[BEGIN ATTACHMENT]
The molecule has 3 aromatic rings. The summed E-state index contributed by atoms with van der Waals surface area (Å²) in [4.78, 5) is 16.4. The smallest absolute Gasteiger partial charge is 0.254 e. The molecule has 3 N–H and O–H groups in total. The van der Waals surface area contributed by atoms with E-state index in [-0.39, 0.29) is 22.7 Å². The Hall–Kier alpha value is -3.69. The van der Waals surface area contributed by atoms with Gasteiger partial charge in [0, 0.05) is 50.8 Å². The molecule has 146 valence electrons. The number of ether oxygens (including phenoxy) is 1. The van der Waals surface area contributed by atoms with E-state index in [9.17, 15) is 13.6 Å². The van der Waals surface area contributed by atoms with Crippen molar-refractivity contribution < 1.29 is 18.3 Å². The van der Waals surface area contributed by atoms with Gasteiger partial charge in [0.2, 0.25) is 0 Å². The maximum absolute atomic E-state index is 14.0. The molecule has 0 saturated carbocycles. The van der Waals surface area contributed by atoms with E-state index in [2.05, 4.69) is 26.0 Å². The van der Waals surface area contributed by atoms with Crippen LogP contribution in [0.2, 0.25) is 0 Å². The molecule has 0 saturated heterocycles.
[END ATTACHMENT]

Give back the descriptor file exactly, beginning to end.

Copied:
The molecule has 3 aromatic rings. The summed E-state index contributed by atoms with van der Waals surface area (Å²) in [4.78, 5) is 16.4. The smallest absolute Gasteiger partial charge is 0.254 e. The molecule has 3 N–H and O–H groups in total. The van der Waals surface area contributed by atoms with E-state index in [-0.39, 0.29) is 22.7 Å². The Hall–Kier alpha value is -3.69. The van der Waals surface area contributed by atoms with Gasteiger partial charge in [0, 0.05) is 50.8 Å². The molecule has 146 valence electrons. The number of ether oxygens (including phenoxy) is 1. The van der Waals surface area contributed by atoms with E-state index in [9.17, 15) is 13.6 Å². The van der Waals surface area contributed by atoms with Crippen molar-refractivity contribution < 1.29 is 18.3 Å². The van der Waals surface area contributed by atoms with Gasteiger partial charge in [0.2, 0.25) is 0 Å². The maximum absolute atomic E-state index is 14.0. The molecule has 0 saturated carbocycles. The van der Waals surface area contributed by atoms with E-state index in [2.05, 4.69) is 26.0 Å². The van der Waals surface area contributed by atoms with Crippen LogP contribution in [0.2, 0.25) is 0 Å². The molecule has 0 saturated heterocycles.